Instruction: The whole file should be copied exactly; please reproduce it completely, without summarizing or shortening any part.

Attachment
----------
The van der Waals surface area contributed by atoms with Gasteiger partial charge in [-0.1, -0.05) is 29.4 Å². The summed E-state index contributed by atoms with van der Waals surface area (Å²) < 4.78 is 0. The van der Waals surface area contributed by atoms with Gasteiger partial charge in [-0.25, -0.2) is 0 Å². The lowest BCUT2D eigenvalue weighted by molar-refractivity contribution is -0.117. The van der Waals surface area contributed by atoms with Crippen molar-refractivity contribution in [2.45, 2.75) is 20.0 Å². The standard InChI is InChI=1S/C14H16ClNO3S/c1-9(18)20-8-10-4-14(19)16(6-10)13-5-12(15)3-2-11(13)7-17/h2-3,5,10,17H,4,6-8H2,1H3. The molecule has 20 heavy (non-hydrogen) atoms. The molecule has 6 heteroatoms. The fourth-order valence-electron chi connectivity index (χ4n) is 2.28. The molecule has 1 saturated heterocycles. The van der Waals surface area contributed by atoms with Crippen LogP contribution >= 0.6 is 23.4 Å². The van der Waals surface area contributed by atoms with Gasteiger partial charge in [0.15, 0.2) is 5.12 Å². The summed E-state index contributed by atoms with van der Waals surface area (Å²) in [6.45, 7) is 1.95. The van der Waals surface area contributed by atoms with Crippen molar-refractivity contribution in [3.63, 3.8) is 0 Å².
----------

The van der Waals surface area contributed by atoms with Gasteiger partial charge in [-0.1, -0.05) is 29.4 Å². The summed E-state index contributed by atoms with van der Waals surface area (Å²) < 4.78 is 0. The van der Waals surface area contributed by atoms with Gasteiger partial charge in [-0.25, -0.2) is 0 Å². The lowest BCUT2D eigenvalue weighted by molar-refractivity contribution is -0.117. The van der Waals surface area contributed by atoms with Crippen molar-refractivity contribution in [2.45, 2.75) is 20.0 Å². The standard InChI is InChI=1S/C14H16ClNO3S/c1-9(18)20-8-10-4-14(19)16(6-10)13-5-12(15)3-2-11(13)7-17/h2-3,5,10,17H,4,6-8H2,1H3. The molecule has 20 heavy (non-hydrogen) atoms. The molecule has 6 heteroatoms. The fourth-order valence-electron chi connectivity index (χ4n) is 2.28. The molecule has 1 saturated heterocycles. The van der Waals surface area contributed by atoms with Crippen LogP contribution >= 0.6 is 23.4 Å². The van der Waals surface area contributed by atoms with Gasteiger partial charge in [0.15, 0.2) is 5.12 Å². The summed E-state index contributed by atoms with van der Waals surface area (Å²) in [6.45, 7) is 1.95. The van der Waals surface area contributed by atoms with Crippen molar-refractivity contribution in [3.63, 3.8) is 0 Å².